I was 19 when I traveled overseas, alone, for the first time. The only book I packed was The Lonely Planet Guide to the USA. It was my bible, telling me where to go, how to get there and where to stay.
In those days, the internet was something you could only use in a cafe, and even then, it was just for email. Everything I knew about my destinations came from Lonely Planet, or by asking someone.
Just last week, to celebrate my 40th birthday, I had the privilege of travelling to Tasmania for the first time. Before leaving, I threw open the question to Twitter. What should I read during the journey?
The suggestions that came back were numerous and varied – fiction and non-fiction titles alike. No one suggested a guide book. No one needed to. It was assumed that everything I might need to know about the logistics was, literally, already in the palm of my hands via a smartphone.
The web has transformed so many aspects of life – how had I failed to realise that it has also fundamentally changed the possibilities of travel reading? No longer is it necessary to lug around books about the practicalities of a place. Instead, we can go deeper, reading for a ‘sense of place’, trying to gauge the intangible rather than the tangible.
In the end, I settled on two books – Alison Alexander’s Tasmania’s Convicts: How Felons Built a Free Society, and Favel Parrett’s work of literary fiction When the Night Comes, which is principally set in Hobart.
In their own ways, both deal with the metaphorical and literal ‘darkness’ of Tasmania – a stony island with a rugged climate and a history stained by convict transportation and the decimation of the local indigenous population.
In Parrett’s novel, the focus is on Tasmania as a sea-faring state. In the opening pages, we meet young Isla, aboard the ferry to Hobart; the rough seas serving as a metaphor for the turbulent family life she is leaving behind.
Out there the world was raging in the blackness.
We were going to a new place,
We were sailing towards it in the night.
An island in the middle of the sea.
An island that was made of stone.
It was only the ship that was keeping us safe. Only thin layers of steel and an engine pumping away in the dark were keeping us above the water, which would gladly swallow us all like we had never ever been.
In Hobart, Isla is immediately fascinated by the big red boat in the harbour, the Nella Dan, a fascination that develops into great affection after her mother begins a relationship with the ship’s galley cook, Bo, a gentle giant from Denmark who works two summers on the Antartic supply ship.
This is a gentle tale, simply told, but radiating with feeling. Isla and Bo are genuinely good souls with immense feeling for the ocean and the Nella Dan. To read this book while actually being in Hobart was a tremendous pleasure. When Isla buys sweets for her brother from an old shop in Battery Point, I could immediately picture the scene; I had walked past the shop that very same day. This is the thrill of travel reading – the making of connections in largely unfamiliar places.
What is also striking about Tasmania is the evidence, everywhere, of the state’s colonial past and convict heritage, a history which, according to Alison Alexander was largely denied until the 1970s, when having a convict ancestor suddenly became quite desirable. Fortunate, considering that 74% of Tasmanians have convict heritage.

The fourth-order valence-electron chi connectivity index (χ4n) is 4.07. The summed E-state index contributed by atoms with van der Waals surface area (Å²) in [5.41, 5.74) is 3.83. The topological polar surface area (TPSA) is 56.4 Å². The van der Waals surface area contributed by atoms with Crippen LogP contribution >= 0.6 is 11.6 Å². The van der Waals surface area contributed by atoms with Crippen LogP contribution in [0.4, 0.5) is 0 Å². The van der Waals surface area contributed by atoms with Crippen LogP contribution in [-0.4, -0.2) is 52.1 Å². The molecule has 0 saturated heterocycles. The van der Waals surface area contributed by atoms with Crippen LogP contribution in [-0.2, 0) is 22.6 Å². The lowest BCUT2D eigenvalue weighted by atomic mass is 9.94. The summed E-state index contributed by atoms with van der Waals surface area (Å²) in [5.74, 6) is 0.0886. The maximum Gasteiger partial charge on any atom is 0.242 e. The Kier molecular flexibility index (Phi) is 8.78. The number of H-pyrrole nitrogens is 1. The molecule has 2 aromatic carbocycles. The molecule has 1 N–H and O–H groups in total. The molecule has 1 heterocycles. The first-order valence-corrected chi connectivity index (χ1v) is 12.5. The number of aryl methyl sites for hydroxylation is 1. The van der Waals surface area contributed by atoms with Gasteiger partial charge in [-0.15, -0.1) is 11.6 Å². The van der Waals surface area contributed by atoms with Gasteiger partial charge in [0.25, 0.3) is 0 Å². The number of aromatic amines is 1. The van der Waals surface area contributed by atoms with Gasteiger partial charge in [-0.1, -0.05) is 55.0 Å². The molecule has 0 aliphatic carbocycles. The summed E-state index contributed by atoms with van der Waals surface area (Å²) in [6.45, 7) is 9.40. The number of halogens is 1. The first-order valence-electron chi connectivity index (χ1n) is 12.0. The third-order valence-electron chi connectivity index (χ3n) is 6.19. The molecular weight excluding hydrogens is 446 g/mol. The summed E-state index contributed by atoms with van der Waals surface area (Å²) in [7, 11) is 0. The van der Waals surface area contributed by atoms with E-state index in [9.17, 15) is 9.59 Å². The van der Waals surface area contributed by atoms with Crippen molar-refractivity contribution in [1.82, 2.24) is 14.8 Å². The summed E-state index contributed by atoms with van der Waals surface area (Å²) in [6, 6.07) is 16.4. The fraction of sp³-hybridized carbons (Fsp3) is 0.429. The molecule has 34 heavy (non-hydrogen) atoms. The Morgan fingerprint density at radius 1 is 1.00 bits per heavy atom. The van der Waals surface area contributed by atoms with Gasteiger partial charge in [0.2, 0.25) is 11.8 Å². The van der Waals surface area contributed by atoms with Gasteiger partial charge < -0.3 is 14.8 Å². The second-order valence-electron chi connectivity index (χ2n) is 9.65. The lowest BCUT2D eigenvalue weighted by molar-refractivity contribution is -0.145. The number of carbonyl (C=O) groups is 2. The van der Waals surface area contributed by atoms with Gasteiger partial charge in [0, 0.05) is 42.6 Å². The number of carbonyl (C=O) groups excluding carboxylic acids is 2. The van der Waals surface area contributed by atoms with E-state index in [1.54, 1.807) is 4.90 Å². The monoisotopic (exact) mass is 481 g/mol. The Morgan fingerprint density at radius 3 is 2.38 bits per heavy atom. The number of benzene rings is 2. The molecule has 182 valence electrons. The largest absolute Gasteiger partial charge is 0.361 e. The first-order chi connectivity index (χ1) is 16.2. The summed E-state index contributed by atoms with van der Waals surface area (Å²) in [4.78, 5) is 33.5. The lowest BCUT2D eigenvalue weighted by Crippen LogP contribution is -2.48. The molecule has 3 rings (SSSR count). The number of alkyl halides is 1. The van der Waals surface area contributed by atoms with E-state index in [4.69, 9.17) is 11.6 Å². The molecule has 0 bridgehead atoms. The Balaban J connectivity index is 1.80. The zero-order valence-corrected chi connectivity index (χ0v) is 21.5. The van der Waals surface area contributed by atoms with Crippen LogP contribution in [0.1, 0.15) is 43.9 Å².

Using historical records, Alexander builds a detailed picture of how transportation operated. Most convicts were not hardened criminals; largely, they were members of the English working class, guilty of petty crime. On arrival in Tasmania, they were ‘assigned’ to work for free settlers. After a few years, most were able to secure a ticket of leave, provided they were of good behaviour. At the time it was considered extremely poor form to mention a person’s convict heritage, a stigma which lasted well into the 20th century.
The major factor in changing wariness to enthusiasm was the dramatic mind shift of the 1960s and 1970s, which saw respectability-formerly praised-as dull, and rebellion and independence as exciting, challenging oppressive authority… In this environment, convicts were praised as people who showed initiative in stealing in the first place, rebels against the oppressive British authorities..’
But has the dark stain left a legacy? Has the criminal past of the first white inhabitants somehow left Tasmania with higher crime rates, or lower education levels? No, according to Alexander. The facts simply aren’t there. The perception of a dark legacy exists only in the minds of those who want to see it.
These words rang in my ears as I walked around Port Arthur. For a penal settlement, it is a beautiful place. At one stage, a thriving port community. Our tour guide talked with ease and enthusiasm about the convict-era privations of the place, and the various characters that attempted escape. But he didn’t talk at length about the 1996 Port Arthur massacre. He pointed out the memorial to the 35 victims, and declined to say any more out of respect, he said, to the local, Port Arthur community.
Some wounds are too raw and too deep, and living in a place is very different to visiting.